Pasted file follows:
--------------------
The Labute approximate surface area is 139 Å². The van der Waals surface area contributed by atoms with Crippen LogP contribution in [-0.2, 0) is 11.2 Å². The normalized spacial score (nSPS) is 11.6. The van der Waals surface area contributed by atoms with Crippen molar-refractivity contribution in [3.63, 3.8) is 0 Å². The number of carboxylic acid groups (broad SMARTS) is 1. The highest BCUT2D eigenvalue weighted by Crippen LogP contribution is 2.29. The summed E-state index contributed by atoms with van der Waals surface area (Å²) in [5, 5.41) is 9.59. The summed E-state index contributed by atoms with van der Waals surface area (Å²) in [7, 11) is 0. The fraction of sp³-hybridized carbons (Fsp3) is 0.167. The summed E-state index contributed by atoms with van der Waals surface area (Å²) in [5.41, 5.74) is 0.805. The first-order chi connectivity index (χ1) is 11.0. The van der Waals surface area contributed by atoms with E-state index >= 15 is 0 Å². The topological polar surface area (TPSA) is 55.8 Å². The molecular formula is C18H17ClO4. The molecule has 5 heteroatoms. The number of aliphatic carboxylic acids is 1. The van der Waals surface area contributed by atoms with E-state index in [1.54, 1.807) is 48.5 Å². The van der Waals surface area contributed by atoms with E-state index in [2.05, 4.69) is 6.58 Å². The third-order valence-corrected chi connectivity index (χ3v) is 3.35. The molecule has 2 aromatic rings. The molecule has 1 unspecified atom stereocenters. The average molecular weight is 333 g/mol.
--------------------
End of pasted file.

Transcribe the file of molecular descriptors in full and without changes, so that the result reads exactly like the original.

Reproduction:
The Labute approximate surface area is 139 Å². The van der Waals surface area contributed by atoms with Crippen LogP contribution in [-0.2, 0) is 11.2 Å². The normalized spacial score (nSPS) is 11.6. The van der Waals surface area contributed by atoms with Crippen molar-refractivity contribution in [3.63, 3.8) is 0 Å². The number of carboxylic acid groups (broad SMARTS) is 1. The highest BCUT2D eigenvalue weighted by Crippen LogP contribution is 2.29. The summed E-state index contributed by atoms with van der Waals surface area (Å²) in [5, 5.41) is 9.59. The summed E-state index contributed by atoms with van der Waals surface area (Å²) in [7, 11) is 0. The fraction of sp³-hybridized carbons (Fsp3) is 0.167. The summed E-state index contributed by atoms with van der Waals surface area (Å²) in [5.41, 5.74) is 0.805. The first-order chi connectivity index (χ1) is 11.0. The van der Waals surface area contributed by atoms with E-state index >= 15 is 0 Å². The topological polar surface area (TPSA) is 55.8 Å². The molecular formula is C18H17ClO4. The molecule has 5 heteroatoms. The number of aliphatic carboxylic acids is 1. The van der Waals surface area contributed by atoms with E-state index in [1.54, 1.807) is 48.5 Å². The van der Waals surface area contributed by atoms with E-state index in [2.05, 4.69) is 6.58 Å². The third-order valence-corrected chi connectivity index (χ3v) is 3.35. The molecule has 2 aromatic rings. The molecule has 1 unspecified atom stereocenters. The average molecular weight is 333 g/mol.